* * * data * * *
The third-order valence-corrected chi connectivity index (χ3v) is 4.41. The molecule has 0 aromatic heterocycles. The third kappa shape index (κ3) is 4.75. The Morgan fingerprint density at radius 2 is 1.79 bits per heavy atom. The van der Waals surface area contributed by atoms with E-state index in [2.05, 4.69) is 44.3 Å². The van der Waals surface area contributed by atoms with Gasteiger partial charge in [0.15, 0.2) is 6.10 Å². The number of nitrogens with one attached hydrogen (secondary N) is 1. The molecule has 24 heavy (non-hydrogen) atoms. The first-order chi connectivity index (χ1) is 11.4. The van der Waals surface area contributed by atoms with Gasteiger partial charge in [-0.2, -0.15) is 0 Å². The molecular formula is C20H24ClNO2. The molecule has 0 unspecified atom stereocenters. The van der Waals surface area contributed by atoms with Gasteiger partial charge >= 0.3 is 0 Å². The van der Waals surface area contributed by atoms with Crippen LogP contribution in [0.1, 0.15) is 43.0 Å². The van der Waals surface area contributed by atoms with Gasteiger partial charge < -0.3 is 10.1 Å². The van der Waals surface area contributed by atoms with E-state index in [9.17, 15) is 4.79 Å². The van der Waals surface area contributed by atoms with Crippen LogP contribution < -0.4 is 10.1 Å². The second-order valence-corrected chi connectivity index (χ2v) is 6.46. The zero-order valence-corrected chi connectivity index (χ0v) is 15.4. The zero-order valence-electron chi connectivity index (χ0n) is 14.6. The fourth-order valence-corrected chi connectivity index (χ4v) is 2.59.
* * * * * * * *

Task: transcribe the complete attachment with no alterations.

The third-order valence-corrected chi connectivity index (χ3v) is 4.41. The molecule has 0 aromatic heterocycles. The third kappa shape index (κ3) is 4.75. The Morgan fingerprint density at radius 2 is 1.79 bits per heavy atom. The van der Waals surface area contributed by atoms with E-state index in [2.05, 4.69) is 44.3 Å². The van der Waals surface area contributed by atoms with Gasteiger partial charge in [0.15, 0.2) is 6.10 Å². The number of nitrogens with one attached hydrogen (secondary N) is 1. The molecule has 24 heavy (non-hydrogen) atoms. The first-order chi connectivity index (χ1) is 11.4. The van der Waals surface area contributed by atoms with Gasteiger partial charge in [-0.2, -0.15) is 0 Å². The molecular formula is C20H24ClNO2. The molecule has 0 unspecified atom stereocenters. The van der Waals surface area contributed by atoms with Gasteiger partial charge >= 0.3 is 0 Å². The van der Waals surface area contributed by atoms with Crippen LogP contribution in [0.1, 0.15) is 43.0 Å². The van der Waals surface area contributed by atoms with Gasteiger partial charge < -0.3 is 10.1 Å². The van der Waals surface area contributed by atoms with E-state index in [9.17, 15) is 4.79 Å². The van der Waals surface area contributed by atoms with Crippen LogP contribution < -0.4 is 10.1 Å². The second-order valence-corrected chi connectivity index (χ2v) is 6.46. The zero-order valence-corrected chi connectivity index (χ0v) is 15.4. The zero-order valence-electron chi connectivity index (χ0n) is 14.6. The fourth-order valence-corrected chi connectivity index (χ4v) is 2.59.